Without reflection, we go blindly on our way, creating more unintended consequences, and failing to achieve anything useful.
Margaret J. Wheatley
When being educated, coaches are often encouraged to reflect or review their sessions. This bit we often we forget or skim over, or do we?
Coaches work to the below cycle, the plan often consciously in detail and with time spent before, or at times a quick discussion pitch side as the players are doing their warm up.
Once the "Do" is done the review will begin, subconsciously or consciously your experience of delivering the session will give you a feel of what went wrong and what went well. You will automatically recognise this when you come to deliver this session/practice next time,
Your conscious review or reflection can take forms in many ways and it can be at anytime after the session. It may be straight after in the office, club house, written down in a book or on a electronic device. It could be on the drive home as you think through your session or on a hands free call to a fellow coach, friend or partner. Feedback from parents, players, fellow coaches will add to your reflections. Be open to criticism and none emotive if you hear something you don't like. Likewise, stay humble when you get praise.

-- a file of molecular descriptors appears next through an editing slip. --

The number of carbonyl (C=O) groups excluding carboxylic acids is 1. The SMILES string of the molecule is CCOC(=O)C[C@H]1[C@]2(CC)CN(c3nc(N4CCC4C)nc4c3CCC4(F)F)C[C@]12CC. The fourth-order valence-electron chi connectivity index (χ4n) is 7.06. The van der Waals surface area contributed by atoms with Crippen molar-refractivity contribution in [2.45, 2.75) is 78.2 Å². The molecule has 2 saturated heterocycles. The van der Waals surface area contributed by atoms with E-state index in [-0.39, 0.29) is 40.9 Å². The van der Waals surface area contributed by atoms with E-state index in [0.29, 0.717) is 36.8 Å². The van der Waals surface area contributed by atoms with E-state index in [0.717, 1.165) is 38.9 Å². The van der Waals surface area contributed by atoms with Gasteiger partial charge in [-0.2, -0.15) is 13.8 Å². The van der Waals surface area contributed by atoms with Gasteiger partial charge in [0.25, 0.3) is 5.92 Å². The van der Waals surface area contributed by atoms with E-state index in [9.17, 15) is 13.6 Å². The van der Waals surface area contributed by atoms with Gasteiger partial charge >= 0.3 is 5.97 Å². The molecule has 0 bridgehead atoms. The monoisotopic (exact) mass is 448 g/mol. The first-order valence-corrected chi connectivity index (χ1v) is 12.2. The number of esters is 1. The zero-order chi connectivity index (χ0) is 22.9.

You reflections may occur weeks or months after the session when you come to plan or re-deliver it again or as you share ideas with a colleague over coffee or in the office.
There is no right or wrong on how we reflect or when, just as long as you are aware that it happens and how its best for you to do it. The only time you haven't benefited from it (or more so your players) is when your session hasn't improved or progressed from the last time you've done it.
Reflecting and reviewing is a natural part of coaching and is something we cannot do when we deliver.